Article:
The Stress of Choice Overload
I agree, it’s not the hardware, and it’s not the content on our social media feeds.
It’s the software that delivers the content to us. There is TOO MUCH of it.
I recently jumped the Apple ship and started using a Samsung Galaxy S8. This phone has two voice assistants; Bixby and Google. Which one do I use? I’ve spent far too much time researching “Bixby vs. Google” articles.
Remember the days of one-touch speed dial on a phone? Well, the S8 has at least four different ways, that I have found so far, to assign a contact as a “favorite” so I can call them with minimal effort. Really? There are four different ways to program this function? Okay, which one works the best?
There are Google Hangouts and Google Duo (both of which provide video calling service). So what’s the difference and which one do I use?
Oh and speaking of video calling, I can also do that with my Amazon Echo Show, but I use the Amazon Alexa app to do that. But how?
And let’s talk a little bit more about Alexa and voice controlled devices like Google Home, Echo Dot, and the forthcoming Apple Homepod. These things can make life easier, but you need to know how to use them and how to talk to them.
I’ve seen people cuss out Siri, literally getting angry at a robot. Talk about stress.
Even going the way of cord cutting (from cable) is stressful. YouTube TV or Hulu? Roku or Netflix? They all have essentially the same channels, but it’s their “exclusive” content that is the breaking point. Do I want to watch “Unbreakable Kimmy Schmidt” on Netflix or “The Mindy Project” on Hulu?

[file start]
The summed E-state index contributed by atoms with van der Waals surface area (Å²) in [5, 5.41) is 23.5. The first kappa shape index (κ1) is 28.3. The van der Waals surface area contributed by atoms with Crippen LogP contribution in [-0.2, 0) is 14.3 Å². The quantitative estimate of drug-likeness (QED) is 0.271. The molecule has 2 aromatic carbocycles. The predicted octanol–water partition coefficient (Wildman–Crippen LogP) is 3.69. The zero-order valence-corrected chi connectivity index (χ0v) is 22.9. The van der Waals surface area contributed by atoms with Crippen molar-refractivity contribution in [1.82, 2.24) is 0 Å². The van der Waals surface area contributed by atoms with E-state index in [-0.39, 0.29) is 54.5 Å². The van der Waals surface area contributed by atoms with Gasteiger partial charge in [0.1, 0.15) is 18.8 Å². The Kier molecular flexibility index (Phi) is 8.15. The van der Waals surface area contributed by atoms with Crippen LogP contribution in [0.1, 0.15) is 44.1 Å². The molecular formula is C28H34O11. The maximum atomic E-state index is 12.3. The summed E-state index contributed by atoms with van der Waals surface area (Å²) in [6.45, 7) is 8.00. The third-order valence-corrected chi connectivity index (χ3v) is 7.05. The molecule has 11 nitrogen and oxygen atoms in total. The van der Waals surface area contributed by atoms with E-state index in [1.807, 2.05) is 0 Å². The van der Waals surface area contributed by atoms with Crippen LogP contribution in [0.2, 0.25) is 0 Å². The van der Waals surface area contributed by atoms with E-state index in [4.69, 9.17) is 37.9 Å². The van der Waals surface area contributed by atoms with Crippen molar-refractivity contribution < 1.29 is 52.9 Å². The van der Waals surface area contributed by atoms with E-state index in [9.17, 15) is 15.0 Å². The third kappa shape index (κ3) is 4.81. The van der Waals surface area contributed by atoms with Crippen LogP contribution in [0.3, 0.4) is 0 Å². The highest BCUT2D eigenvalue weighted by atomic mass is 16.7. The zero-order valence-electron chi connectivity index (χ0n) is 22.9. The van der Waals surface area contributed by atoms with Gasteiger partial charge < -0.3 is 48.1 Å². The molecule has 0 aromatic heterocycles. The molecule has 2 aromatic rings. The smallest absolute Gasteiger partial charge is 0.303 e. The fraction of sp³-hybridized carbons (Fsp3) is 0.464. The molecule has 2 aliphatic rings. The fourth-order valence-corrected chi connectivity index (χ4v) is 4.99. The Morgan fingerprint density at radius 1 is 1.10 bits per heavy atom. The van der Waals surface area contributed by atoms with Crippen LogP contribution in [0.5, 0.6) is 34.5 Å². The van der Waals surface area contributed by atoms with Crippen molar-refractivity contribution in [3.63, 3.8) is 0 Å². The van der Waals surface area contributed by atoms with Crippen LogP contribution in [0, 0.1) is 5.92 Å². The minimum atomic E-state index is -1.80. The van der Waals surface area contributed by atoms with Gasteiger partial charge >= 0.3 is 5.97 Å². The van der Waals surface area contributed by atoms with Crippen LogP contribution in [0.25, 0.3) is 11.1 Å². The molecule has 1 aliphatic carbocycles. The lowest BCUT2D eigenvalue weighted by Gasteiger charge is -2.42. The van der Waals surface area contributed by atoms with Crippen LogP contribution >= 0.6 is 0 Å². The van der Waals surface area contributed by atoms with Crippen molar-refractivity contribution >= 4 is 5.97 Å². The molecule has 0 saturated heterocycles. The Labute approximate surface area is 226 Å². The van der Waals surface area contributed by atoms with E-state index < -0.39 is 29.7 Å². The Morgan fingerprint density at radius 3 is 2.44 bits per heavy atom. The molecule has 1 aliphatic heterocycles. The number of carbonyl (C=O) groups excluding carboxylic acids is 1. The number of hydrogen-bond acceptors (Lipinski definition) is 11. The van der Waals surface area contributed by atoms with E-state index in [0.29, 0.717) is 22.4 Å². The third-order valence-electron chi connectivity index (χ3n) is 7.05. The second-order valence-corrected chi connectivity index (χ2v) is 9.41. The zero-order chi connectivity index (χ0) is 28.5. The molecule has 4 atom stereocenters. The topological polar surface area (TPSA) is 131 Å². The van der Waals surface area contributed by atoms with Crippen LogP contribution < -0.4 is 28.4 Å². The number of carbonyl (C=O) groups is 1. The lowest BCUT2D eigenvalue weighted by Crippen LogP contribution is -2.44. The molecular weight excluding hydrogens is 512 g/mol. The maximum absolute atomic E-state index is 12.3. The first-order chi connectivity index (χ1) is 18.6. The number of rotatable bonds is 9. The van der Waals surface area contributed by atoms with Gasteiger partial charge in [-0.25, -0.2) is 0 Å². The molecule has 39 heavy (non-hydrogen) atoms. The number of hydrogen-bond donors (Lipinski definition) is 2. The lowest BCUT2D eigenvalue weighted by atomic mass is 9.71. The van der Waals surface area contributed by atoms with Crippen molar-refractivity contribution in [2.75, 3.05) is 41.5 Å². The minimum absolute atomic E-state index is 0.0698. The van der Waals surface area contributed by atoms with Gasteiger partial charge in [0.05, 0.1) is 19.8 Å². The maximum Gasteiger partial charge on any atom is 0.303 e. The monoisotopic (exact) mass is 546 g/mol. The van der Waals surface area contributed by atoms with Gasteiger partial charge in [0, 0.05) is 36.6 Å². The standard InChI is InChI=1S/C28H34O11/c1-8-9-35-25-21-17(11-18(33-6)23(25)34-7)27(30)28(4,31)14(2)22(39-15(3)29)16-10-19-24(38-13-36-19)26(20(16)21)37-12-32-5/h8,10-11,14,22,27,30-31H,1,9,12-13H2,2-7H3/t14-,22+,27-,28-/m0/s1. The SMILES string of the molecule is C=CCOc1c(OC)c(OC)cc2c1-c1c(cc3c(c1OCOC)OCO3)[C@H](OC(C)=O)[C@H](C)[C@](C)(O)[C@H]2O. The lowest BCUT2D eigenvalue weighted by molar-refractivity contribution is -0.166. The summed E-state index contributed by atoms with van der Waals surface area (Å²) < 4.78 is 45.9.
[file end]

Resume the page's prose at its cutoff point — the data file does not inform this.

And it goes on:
Lastly, and it’s probably the best example of counterproductivity … all of the productivity apps. There must be 100 different calendars and another 100 different “to-do” apps. They have cute names like Things, Any.do, and Wunderlist. I just want one perfect one.
The Desire for a Digital Declutter
And that’s the problem. It really was much easier when we just had a spiral day planner that had a pre-dated calendar and a page for your to do’s. You opened up to the bookmarked “today” page and just started writing down what you had to do.
It was easier when playing a song meant turning on a record player, placing the needed on the song you wanted to listen to or powering up the CD player and pushing play. Today we turn on a phone, open an app, search for the song and then finally push play.
Technology is amazing. And I am admittedly addicted to all of the things that are being created to make life easier and simpler. But still part of me wants to step back and figure out a way digitally declutter.
In the meantime, I’ll be over here watching another YouTube video on how to call my wife with the minimum number of taps on my new phone … and also figuring out which of the four ways available will work the best.
Photo by Sebastien Gabriel on Unsplash
Photo by rawpixel.com on Unsplash
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Technology Induced Stress and Choice Overload